There may be one or two minor spoilers ahead.
By now we know what to expect from a Zack Snyder film, and Batman v Superman: Dawn of Justice, the first in a projected series of films about the superhero team that's been a staple of DC comics since 1960, doesn't disappoint. Stylised bouts of ultraviolence disrupted by slow- and fast-motion; fantastically detailed fan-pleasing set pieces; carefully composed shots rendered in the dark tones, high contrast and shadows of comic-book noir: all are present and correct. Characterisation, narrative logic and light and shade, not so much.
Still, although it's clearly less important than the apocalyptic action, there is a kind of through-line to the story of this long dark noisy film. The boss fight between Superman and General Zod that wrecks much of Metropolis towards the end of Man of Steel is shown again, this time from the point of view of Bruce Wayne. The skyscraper offices of Wayne Enterprises are demolished and many of his employees are killed; he wants to avenge them. Meanwhile, the government is trying to undermine Superman's reputation because they fear he is uncontrollable, and Lex Luthor, who bamboozles the government into giving him access to Zod's wrecked spaceship and Kryptonite technology, wants to get rid of him too. But first, he wants Superman to deal with Batman, who is causing all kinds of trouble for Luthor's criminal empire. Or maybe Luthor just wants to see a good fight -- played by with jittery malice by Jesse Eisenberg, he's given to fractured, inarticulate monologues that suggest he doesn't know himself.
Maybe, like the Joker in The Dark Knight, Luthor is into chaos, but at least the Joker had a coherent ideology. And while the Joker reveled in his villainy, Luthor seems to find it a burden. One of the film's problems is that no one seems to be having much fun. Poor Superman: only his mother and Lois Lane have faith in his innate goodness. And Batman's pursuit of vengeance is similarly joyless. In the Christopher Nolan films, Bruce Wayne was driven, but he had fun playing the recklessly flamboyant billionaire. Here, he's just driven, drowning the sorrow of a joyless one-night pick-up by chugging a bottle of vintage wine. All is grim and dark and gritty. There are explicit visual references to 9/11, and as in the aftermath of 9/11, the end justifies the means, from torture to pre-emptive assassination, the government is militarised, and there is much talk of vengeance, but no sign of forgiveness. Batman has reverted to his early, gangster-slaying incarnation, torturing criminals for information and branding them so that they'll be killed in jail by the other inmates. Despite the explicit code embedded in his origins, Superman (is that a bird about to crash into that building? is it a plane? no, it's . . .) continues to kill. If we get the superheroes we deserve, then the superheroes we get here mean that we're in deep trouble.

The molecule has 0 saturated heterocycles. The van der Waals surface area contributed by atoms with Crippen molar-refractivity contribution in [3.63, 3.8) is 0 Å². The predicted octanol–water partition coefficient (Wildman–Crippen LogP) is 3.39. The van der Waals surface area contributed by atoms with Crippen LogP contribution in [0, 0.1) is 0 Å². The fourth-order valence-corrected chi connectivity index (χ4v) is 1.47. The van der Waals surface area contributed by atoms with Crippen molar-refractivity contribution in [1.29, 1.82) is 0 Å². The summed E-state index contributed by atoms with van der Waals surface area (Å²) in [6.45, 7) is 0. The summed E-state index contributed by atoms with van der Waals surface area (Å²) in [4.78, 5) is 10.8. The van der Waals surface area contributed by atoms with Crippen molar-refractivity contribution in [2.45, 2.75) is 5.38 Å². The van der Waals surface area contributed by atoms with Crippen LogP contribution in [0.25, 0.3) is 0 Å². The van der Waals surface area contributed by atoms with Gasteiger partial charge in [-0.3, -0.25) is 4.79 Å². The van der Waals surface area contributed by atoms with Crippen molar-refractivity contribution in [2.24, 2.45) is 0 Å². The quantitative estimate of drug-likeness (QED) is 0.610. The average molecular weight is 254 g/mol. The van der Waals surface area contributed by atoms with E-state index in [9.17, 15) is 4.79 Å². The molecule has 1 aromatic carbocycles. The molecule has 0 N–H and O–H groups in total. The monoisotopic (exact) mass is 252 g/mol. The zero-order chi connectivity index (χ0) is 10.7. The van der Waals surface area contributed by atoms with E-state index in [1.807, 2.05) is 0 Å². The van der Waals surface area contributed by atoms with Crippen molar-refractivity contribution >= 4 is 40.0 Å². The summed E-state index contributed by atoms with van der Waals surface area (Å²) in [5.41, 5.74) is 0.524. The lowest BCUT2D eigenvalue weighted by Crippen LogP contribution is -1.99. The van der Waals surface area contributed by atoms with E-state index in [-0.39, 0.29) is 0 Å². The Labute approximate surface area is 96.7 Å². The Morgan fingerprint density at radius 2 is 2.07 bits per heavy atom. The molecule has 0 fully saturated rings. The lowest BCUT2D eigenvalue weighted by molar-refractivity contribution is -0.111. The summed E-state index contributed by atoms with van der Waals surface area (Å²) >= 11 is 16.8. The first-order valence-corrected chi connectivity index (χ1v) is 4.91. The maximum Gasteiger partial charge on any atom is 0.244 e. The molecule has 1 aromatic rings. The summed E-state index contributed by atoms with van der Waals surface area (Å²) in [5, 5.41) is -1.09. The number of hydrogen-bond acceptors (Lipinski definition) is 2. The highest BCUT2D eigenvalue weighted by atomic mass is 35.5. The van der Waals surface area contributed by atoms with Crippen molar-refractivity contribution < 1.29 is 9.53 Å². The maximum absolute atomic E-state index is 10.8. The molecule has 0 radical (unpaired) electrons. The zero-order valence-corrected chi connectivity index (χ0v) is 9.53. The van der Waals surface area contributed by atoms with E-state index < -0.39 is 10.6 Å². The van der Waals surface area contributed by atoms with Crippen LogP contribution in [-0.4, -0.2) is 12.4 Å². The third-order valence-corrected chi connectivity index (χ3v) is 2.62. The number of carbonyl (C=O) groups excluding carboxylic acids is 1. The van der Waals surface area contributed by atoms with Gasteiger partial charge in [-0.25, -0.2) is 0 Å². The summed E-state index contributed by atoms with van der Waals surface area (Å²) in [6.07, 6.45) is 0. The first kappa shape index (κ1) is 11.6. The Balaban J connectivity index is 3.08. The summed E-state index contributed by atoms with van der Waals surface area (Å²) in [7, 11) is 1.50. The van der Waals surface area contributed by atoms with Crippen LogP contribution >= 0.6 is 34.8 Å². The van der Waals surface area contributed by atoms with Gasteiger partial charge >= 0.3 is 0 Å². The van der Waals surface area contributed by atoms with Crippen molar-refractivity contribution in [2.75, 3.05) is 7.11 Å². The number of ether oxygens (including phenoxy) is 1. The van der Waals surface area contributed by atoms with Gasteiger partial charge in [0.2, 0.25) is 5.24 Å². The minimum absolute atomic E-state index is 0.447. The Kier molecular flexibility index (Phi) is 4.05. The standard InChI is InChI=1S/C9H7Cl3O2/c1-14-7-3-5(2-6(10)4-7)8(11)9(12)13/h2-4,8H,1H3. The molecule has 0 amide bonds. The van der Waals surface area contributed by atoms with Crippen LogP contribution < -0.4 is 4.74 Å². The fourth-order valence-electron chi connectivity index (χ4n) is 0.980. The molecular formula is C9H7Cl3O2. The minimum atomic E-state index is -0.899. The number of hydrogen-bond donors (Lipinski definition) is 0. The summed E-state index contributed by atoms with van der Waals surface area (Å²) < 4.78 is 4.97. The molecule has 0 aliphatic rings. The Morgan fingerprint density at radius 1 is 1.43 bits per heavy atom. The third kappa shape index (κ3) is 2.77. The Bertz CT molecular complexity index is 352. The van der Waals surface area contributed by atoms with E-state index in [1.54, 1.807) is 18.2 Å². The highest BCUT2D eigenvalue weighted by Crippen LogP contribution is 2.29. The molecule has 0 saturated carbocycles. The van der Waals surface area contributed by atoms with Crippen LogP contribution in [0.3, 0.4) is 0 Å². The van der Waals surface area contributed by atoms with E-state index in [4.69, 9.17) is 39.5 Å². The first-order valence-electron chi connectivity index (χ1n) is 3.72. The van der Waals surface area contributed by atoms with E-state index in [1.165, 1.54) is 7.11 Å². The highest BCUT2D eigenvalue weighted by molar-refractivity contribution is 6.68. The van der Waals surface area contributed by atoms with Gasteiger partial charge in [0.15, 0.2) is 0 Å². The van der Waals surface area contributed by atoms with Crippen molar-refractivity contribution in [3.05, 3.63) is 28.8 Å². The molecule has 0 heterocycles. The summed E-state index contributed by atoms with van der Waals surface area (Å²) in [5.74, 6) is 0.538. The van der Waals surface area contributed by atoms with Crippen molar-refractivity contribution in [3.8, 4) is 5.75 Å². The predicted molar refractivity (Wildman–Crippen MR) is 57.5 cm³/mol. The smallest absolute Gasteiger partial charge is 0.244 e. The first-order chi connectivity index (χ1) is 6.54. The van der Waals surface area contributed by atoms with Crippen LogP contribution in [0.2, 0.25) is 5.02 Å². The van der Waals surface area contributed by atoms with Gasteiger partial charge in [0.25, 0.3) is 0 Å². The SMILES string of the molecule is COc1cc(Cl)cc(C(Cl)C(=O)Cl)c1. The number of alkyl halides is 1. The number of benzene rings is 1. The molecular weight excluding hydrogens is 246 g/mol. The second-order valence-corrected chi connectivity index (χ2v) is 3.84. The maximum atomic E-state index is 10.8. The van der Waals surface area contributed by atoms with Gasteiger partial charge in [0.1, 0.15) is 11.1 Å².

That's not the only problem. Motivation and characterisation are mostly realised through flashbacks, dreams, and terse statements of intent. There's much exposition via computer files, including teasing glimpses of the Flash, Aquaman and Cyborg. Superman's dead human dad shows up in a dream to give a pep-talk, because (I guess) the dead Kryptonian dad of a previous incarnation showed up as a hologram in Superman Returns. There's a dream sequence in which Superman commands stormtroopers whose uniforms are emblazoned with his sigil: a foreshadowing of a possible future storyline that will puzzle anyone who has only a glancing knowledge of the mythos.
It isn't an entirely terrible film. The fights are nicely choreographed, and there are some lovely moments of eye-candy (not a few borrowed from Miller's The Dark Knight Returns). Both Henry Cavill (Superman) and Ben Affleck (Batman) are excellent (Affleck's chin is definitive). Amy Adams does her best as the sparky girl reporter who keeps needing to be rescued. Laurence Fishburne continues to bring gravitas to Perry White. The acid quips of Jeremy Irons' Alfred are rare glimpses of humour. And Gal Gadot is a wonderful Wonder Woman, but doesn't have much to do until the final showdown, when her crooked grin suggested that she actually enjoys being a superhero facing up to a desperate fight to the finish with a super foe.
Such a shame, then, that the film too often strains for profundity it doesn't deserve, and its muddled, ponderous story hinges on the bathos of a stupid coincidence. Its relentlessly nihilistic grim one-note tone also threatens to taint the upcoming films in the League of Justice universe, whose inception, here, is almost an afterthought to the gladiatorial excesses. So far, Marvel's Avengers won't be quaking in their boots.